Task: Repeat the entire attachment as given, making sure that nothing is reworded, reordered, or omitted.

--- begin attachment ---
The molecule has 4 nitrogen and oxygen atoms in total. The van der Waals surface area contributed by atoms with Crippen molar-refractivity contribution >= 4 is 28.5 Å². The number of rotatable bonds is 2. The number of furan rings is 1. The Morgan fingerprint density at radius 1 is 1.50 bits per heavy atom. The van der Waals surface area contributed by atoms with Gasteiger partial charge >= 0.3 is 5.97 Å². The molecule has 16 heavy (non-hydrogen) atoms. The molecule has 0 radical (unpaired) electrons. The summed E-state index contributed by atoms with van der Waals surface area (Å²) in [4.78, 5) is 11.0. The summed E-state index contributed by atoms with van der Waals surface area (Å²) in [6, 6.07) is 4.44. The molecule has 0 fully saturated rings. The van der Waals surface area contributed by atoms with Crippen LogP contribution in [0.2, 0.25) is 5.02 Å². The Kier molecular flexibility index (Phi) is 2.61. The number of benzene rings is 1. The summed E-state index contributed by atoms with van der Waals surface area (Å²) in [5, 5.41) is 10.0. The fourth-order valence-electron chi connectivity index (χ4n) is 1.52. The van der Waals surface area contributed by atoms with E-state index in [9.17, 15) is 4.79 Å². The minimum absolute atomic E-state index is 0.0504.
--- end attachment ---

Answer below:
The molecule has 4 nitrogen and oxygen atoms in total. The van der Waals surface area contributed by atoms with Crippen molar-refractivity contribution >= 4 is 28.5 Å². The number of rotatable bonds is 2. The number of furan rings is 1. The Morgan fingerprint density at radius 1 is 1.50 bits per heavy atom. The van der Waals surface area contributed by atoms with Gasteiger partial charge >= 0.3 is 5.97 Å². The molecule has 16 heavy (non-hydrogen) atoms. The molecule has 0 radical (unpaired) electrons. The summed E-state index contributed by atoms with van der Waals surface area (Å²) in [4.78, 5) is 11.0. The summed E-state index contributed by atoms with van der Waals surface area (Å²) in [6, 6.07) is 4.44. The molecule has 0 fully saturated rings. The van der Waals surface area contributed by atoms with Crippen LogP contribution in [0.2, 0.25) is 5.02 Å². The Kier molecular flexibility index (Phi) is 2.61. The number of benzene rings is 1. The summed E-state index contributed by atoms with van der Waals surface area (Å²) in [5, 5.41) is 10.0. The fourth-order valence-electron chi connectivity index (χ4n) is 1.52. The van der Waals surface area contributed by atoms with E-state index in [9.17, 15) is 4.79 Å². The minimum absolute atomic E-state index is 0.0504.